Our own Dr. Gerard Girasole was recently interviewed by Spine Universe on what led him to becoming an Orthopedic Spine Surgeon and how his patients continue to inspire him each day. Read his interview below:
Gerard J. Girasole, MD, is an Orthopaedic Surgeon and Adjunct Clinical Professor at the Frank H. Netter MD School of Medicine at Quinnipiac University. Dr. Girasole told SpineUniverse, “From a very young age, I was always intrigued and interested not only to become a doctor but to become a surgeon. I worked in hospitals as a teenager, I even worked in doctor’s offices seeing patients with the surgeons and going to the operating room to observe surgery. I felt that I was never happier than when being in an operating room and the amazement of the human body and was fascinated by the operative procedures.”
Furthermore, he stated, “When I was a resident, I was going to become an oncology surgeon, but I worked with neurosurgeons during my residency, and I became intrigued with the instrumentation, complexity of the surgery and the ability to make a real difference in someone’s life by either correcting a deformity or neurological function. It is for this reason that the best field for me would be spinal disorders.”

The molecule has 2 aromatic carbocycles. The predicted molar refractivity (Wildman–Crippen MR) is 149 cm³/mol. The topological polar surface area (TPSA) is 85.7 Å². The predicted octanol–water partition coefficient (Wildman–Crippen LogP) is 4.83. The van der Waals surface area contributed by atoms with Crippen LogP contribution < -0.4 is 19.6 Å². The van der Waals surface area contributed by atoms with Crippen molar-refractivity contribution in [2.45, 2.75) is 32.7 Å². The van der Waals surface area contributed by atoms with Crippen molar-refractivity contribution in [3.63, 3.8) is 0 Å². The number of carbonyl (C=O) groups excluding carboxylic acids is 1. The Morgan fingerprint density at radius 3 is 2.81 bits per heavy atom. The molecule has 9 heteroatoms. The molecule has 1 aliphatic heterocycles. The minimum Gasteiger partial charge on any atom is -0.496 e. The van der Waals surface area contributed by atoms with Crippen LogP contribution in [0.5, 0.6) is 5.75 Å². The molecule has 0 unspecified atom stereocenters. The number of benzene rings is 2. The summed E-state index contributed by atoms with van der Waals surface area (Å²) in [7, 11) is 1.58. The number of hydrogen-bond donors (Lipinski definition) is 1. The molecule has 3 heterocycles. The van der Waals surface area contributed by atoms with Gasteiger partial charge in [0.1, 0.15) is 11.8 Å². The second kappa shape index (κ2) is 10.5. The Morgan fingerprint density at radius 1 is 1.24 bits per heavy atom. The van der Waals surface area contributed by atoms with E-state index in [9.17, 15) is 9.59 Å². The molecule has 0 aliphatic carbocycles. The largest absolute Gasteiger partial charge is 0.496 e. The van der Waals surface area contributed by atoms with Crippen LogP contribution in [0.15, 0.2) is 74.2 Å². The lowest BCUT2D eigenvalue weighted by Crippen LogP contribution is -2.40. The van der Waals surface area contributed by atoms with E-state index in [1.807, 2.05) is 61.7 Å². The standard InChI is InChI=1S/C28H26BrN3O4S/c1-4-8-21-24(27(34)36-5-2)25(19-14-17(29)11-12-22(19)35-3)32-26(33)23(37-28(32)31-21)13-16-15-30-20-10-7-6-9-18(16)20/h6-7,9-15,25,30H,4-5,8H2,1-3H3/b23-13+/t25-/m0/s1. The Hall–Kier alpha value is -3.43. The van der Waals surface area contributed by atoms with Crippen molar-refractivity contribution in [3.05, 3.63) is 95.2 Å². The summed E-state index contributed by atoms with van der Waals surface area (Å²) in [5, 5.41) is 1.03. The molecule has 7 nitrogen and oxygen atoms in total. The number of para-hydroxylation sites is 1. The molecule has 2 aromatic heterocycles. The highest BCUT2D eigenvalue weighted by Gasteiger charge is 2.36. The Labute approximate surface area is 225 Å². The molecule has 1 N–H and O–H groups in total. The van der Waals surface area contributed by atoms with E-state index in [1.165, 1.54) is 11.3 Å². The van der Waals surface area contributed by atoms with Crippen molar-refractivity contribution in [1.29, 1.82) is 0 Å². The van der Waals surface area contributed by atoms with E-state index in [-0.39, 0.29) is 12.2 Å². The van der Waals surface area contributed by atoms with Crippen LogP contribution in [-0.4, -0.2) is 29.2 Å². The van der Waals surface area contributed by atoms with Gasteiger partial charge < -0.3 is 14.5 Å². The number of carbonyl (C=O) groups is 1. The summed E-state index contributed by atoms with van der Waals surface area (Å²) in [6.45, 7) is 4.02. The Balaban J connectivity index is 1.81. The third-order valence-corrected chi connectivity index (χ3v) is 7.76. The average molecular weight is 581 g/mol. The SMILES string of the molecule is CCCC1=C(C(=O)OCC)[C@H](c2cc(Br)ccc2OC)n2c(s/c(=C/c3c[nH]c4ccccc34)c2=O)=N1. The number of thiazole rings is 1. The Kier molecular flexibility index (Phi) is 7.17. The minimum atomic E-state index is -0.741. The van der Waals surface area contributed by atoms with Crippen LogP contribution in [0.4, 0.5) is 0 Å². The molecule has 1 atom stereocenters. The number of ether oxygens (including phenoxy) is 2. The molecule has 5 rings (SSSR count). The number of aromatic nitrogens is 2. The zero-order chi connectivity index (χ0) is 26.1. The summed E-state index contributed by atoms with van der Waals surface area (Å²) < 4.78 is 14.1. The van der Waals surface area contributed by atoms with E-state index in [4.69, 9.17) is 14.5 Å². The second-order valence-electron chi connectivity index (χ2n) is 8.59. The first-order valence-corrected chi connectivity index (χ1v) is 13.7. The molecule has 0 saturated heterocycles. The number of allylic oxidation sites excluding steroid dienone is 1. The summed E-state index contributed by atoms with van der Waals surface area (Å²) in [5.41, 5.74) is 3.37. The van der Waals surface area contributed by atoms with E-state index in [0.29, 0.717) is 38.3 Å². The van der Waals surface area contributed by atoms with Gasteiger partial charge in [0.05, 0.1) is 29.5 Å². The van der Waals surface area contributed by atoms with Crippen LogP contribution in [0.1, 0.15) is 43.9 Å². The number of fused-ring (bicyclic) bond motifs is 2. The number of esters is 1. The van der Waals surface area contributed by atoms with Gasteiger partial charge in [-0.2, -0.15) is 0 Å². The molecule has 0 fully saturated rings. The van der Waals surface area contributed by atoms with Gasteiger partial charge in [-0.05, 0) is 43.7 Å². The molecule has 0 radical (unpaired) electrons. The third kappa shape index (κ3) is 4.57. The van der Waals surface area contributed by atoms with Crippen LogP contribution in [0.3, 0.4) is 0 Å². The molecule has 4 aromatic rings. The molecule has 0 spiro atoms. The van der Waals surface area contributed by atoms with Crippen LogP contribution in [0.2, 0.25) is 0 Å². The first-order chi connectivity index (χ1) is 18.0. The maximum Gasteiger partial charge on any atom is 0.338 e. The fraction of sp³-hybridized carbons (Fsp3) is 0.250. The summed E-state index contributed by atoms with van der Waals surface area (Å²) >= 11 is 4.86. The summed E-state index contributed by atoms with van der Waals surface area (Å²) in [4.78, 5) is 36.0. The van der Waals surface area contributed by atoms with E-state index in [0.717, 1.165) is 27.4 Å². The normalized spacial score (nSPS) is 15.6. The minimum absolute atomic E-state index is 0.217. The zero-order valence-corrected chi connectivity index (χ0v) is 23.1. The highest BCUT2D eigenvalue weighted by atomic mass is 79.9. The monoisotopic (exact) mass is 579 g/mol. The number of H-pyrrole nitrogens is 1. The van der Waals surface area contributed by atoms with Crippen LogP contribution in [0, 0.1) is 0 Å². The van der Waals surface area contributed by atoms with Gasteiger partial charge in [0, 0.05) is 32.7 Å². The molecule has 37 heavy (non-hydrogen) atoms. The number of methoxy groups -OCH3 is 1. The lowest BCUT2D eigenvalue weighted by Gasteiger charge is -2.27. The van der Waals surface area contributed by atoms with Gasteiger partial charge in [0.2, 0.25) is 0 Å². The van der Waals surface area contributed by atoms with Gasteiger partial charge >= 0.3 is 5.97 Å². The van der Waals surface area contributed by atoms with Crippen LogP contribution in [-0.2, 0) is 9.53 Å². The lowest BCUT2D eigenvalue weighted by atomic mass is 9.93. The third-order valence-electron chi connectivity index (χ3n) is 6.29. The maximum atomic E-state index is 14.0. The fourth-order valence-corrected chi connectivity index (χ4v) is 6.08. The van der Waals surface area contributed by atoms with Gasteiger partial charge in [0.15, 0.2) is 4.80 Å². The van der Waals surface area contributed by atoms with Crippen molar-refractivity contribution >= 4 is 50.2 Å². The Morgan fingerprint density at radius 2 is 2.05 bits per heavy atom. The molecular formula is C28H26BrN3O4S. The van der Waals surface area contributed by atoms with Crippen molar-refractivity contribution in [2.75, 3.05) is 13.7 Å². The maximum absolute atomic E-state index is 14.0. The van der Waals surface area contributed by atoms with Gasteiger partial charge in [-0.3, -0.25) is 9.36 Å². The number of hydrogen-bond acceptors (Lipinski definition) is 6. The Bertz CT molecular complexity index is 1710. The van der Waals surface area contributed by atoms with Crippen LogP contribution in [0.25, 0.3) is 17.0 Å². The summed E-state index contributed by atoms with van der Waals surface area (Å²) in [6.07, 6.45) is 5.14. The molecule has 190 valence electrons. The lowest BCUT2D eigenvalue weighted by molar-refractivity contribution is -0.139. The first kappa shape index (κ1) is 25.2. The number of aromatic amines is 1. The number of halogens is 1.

How do Dr. Girasole’s patients inspire him?
He answered, “As a spinal surgeon, I see patients who are suffering with significant morbidity, whether it is intractable leg or back pain that really affects their quality of life. A lot of these patients feel lost because they believe they will never regain normal functionality. I’m inspired by my patients who come back after surgery and tell me that I’ve given back their quality of life—which I think is no better a feeling than helping another person and giving them back what they cherish most.”
“I have been blessed to be touched by many patients, but one patient still resonates in my mind. She was a 58-year-old female with metastatic breast cancer. She required a very extensive operation, which is known as an anterior/posterior procedure to reconstruct her spine. Post-operatively, she could function and according to her, I gave back her quality of life, albeit for a short period of time. She was able to live a normal life, but unfortunately passed away from cancer. Before her death, she sent me a cherub with my name on it; the scars of her surgery are on the cherub’s wings. That cherub sits on my bookcase overlooking me, and I feel that it is an angel whom she has sent down to watch over me.”